THREE years ago Helen Eatwell was around £10,000 in debt.

She had borrowed cash from payday loan companies, owed money to catalogues and was running up charges with her bank from defaulting on direct debits and standing orders.

The single mother of two was dependent on benefits and was taking out loan after loan to pay for basics for her children, because the interest payments and charges she was facing were eating up so much of her money.

Then she heard about the Hampshire Credit Union (HCU) and everything changed.

She became a member and took out an account with them in October 2009. They helped her to manage her debts and begin to save money – she hopes to be completely debt-free by April.

They also took her on as a volunteer, in return training her for an NVQ in business and administration. She has since gone on to complete her levels two and three and found work with Sentinel Housing Association.

She admits that she can hardly believe how much the credit union has changed her life.

“I’m quite chuffed now,” she says. “I’m not wondering if the door is going to go and it’s going to be a bailiff. We are now able to live, not just scrape by. We don’t have loads of money, but we’ve got a little bit so we can manage a treat like a take away or a day out without having to worry.

It’s worked out well.”

Helen is just one of thousands of people who have been helped by HCU, also known as United Savings and Loans, to break the cycle of debt. And the people who run HCU would like to help thousands more like her – but find that most people just don’t know what a credit union is.

In many ways, credit unions function like banks, offering loans and bank accounts. The main difference is that they do not have external shareholders and are instead run for and by members as a notfor- profit organisation.

Hampshire Credit Union was established in Portsmouth in 2001 and now has outlets throughout Hampshire and the Isle of Wight.

They provide savings accounts, affordable loans and current accounts for all members, and pride themselves on presenting a friendly face, reaching out to the community and lending a helping hand. Credit unions are mostly set up on a community basis, with the whole ethos being keeping money local,” says Alistair Webb, project officer at the HCU, adding that it is fully regulated by the Financial Services Authority.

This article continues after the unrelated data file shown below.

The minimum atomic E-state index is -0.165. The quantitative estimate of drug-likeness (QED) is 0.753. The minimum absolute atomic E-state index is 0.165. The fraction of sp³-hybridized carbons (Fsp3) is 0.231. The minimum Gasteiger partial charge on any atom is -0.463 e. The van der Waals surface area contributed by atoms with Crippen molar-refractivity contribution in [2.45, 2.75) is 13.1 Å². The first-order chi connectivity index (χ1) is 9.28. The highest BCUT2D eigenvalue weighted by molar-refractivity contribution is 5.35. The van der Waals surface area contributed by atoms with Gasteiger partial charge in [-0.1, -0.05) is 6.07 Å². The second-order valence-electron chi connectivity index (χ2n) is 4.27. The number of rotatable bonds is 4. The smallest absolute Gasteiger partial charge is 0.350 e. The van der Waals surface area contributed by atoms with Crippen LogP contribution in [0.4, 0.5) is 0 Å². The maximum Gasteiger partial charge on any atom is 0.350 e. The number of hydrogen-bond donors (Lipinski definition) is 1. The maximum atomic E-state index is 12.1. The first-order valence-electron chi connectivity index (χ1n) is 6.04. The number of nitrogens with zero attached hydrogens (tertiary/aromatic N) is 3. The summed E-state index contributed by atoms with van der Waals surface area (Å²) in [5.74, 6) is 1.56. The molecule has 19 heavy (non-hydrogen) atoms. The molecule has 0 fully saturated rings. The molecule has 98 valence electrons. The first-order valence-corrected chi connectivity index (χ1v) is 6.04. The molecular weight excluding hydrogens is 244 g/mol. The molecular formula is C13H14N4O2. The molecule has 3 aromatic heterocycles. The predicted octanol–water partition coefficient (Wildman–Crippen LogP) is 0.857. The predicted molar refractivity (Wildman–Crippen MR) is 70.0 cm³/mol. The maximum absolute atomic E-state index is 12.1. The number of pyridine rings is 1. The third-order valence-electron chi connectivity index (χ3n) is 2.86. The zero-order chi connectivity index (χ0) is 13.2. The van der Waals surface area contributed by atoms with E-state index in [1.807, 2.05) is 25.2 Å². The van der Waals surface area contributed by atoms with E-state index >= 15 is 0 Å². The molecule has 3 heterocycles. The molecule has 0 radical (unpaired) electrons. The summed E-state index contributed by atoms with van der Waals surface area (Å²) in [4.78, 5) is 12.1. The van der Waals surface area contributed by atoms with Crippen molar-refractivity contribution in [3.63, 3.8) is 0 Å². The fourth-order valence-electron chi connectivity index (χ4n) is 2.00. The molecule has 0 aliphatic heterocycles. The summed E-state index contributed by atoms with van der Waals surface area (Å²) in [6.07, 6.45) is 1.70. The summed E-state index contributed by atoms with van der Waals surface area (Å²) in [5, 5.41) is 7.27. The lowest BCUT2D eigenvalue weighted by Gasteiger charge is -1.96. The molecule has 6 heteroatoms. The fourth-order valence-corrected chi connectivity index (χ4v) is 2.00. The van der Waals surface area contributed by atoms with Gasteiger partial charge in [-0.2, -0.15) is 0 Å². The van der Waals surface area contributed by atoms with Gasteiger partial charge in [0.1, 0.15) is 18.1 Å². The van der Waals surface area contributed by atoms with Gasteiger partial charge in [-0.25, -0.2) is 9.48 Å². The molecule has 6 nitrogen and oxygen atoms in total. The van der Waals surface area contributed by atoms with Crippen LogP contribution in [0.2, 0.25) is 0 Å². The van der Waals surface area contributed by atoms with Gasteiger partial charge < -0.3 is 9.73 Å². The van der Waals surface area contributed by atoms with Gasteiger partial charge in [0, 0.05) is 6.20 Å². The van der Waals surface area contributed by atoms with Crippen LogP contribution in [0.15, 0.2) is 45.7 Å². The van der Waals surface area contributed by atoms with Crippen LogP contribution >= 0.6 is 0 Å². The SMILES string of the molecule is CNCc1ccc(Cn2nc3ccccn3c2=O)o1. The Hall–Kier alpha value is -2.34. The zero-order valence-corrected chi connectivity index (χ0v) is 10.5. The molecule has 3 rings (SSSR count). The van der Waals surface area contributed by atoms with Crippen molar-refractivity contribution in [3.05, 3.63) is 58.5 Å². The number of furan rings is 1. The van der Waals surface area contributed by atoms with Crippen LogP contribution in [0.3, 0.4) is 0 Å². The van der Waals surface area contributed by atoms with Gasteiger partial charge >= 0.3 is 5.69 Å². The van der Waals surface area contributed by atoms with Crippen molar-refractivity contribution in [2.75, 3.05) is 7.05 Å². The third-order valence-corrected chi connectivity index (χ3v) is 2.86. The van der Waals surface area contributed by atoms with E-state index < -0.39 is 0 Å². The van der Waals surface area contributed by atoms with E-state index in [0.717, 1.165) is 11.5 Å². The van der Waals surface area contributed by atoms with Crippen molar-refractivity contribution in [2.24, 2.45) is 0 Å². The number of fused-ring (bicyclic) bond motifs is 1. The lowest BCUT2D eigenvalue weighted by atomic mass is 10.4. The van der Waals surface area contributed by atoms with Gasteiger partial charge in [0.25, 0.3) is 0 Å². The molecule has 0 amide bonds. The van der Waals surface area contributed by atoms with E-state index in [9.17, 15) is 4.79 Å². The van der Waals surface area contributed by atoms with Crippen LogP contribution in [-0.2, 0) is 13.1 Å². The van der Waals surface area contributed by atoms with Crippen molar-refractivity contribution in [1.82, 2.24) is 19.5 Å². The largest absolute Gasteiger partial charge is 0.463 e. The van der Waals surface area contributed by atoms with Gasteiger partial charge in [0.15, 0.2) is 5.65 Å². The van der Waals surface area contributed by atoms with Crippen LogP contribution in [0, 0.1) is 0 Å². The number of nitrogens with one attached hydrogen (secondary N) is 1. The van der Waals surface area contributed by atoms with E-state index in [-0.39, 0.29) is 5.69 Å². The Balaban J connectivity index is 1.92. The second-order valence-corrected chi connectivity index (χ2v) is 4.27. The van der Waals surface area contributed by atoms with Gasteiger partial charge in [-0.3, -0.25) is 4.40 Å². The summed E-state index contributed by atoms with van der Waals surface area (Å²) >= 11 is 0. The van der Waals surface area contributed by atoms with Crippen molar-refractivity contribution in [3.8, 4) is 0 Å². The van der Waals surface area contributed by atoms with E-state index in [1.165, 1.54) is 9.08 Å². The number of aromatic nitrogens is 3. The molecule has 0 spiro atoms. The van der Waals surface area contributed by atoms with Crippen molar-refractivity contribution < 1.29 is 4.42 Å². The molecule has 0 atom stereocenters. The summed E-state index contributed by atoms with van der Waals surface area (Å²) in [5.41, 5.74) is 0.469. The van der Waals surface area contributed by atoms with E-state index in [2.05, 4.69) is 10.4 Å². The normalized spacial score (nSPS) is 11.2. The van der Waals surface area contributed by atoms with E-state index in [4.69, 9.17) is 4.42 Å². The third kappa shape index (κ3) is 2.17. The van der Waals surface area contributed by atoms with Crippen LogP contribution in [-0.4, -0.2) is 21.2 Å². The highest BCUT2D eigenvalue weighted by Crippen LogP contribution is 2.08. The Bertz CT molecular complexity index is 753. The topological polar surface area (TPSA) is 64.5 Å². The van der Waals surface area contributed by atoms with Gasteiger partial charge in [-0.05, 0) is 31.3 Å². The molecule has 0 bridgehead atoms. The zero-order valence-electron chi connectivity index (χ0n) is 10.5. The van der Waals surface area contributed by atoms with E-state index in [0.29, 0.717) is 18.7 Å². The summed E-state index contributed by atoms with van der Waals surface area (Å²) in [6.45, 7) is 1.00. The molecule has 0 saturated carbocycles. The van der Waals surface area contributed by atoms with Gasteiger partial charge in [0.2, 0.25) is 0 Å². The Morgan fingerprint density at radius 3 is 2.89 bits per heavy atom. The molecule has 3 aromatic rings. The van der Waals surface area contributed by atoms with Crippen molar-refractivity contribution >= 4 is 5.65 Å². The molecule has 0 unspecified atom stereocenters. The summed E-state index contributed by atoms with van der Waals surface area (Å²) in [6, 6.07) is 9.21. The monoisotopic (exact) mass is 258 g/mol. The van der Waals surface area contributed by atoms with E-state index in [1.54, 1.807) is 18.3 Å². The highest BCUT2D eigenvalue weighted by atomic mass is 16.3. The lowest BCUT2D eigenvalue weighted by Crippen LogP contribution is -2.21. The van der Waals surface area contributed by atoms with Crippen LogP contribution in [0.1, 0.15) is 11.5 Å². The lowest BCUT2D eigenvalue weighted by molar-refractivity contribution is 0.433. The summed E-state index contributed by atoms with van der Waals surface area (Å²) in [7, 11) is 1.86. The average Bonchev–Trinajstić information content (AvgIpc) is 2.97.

“The only stakeholders are our members. That means that when the organisation makes money, that’s returned to our members through dividends on their savings accounts. If you borrow from us, that money is staying local. You’re not giving it away to a big multinational company, which is then sorting out its own shareholders.”

Alistair hopes that more and more people will come to the HCU for their loans and bank accounts rather than to payday loan companies and banks that may have hidden charges.

Sam Wilkes-Holmes, who started with HCU as an apprentice and is now an office supervisor, says that many people get into worse financial problems because they sign up for loans, accounts and products without fully understanding them. “For example, if people miss a payment on a payday loan they can find that the next time there is money in their account the whole sum is removed,” he says.

“I’ve seen £600 be taken out in one day. Subscriptions are another example – people sign up to something for free then don’t cancel in time and have to pay for it.”

HCU offers its customers loans at attractive rates.

Alistair explains: “Borrowing £500 over 12 months from HCU would cost the member £563. Using a doorstep loan agent, the same loan would cost £910 – so for every £100,000 borrowed from doorstep lenders, £70,000 is sucked out of the community.

“The more people use these companies, the more money is sucked out of the area. We like to think that if you’re keeping your money local, you might be spending local as well.”

Although loans are an important part of what HCU does, around half their members have bank accounts. Alistair admits that there is a perception problem with credit unions – when people do know what they are, they tend to think of them as a “poor man’s bank”.

But he says that’s far from the case, with HCU offering a range of accounts, including savings schemes and a “jam jar” account, which helps people to budget their spending for different areas.

They think this will be particularly important when Universal Credit is introduced for benefit claimants, which will see a single benefit paid to the recipient on a monthly basis, rather than the current situation of fortnightly payments with council rents being paid directly.

“You’ve got people who have been receiving £120 a fortnight and they’re going to have £800 at once, so the temptation for some people will be to be reckless with it,” says Sam.

HCU doesn’t have the money for advertising campaigns and says that the people who would most benefit from their services are often the hardest to reach. The vast majority of their customers come through word of mouth, with many referred on by agencies such as housing associations.

They want to get the word out to more people across the county that whatever their financial situation, the HCU is there for them.

With many people still feeling wary of the big banks, perhaps the time for small, local credit unions is here.

n Hampshire Credit Union has offices in Southampton, Fareham, Winchester, Newport, Portsmouth, Andover and Basingstoke. For more information about Hampshire Credit Union, visit or call 023 9282 7980.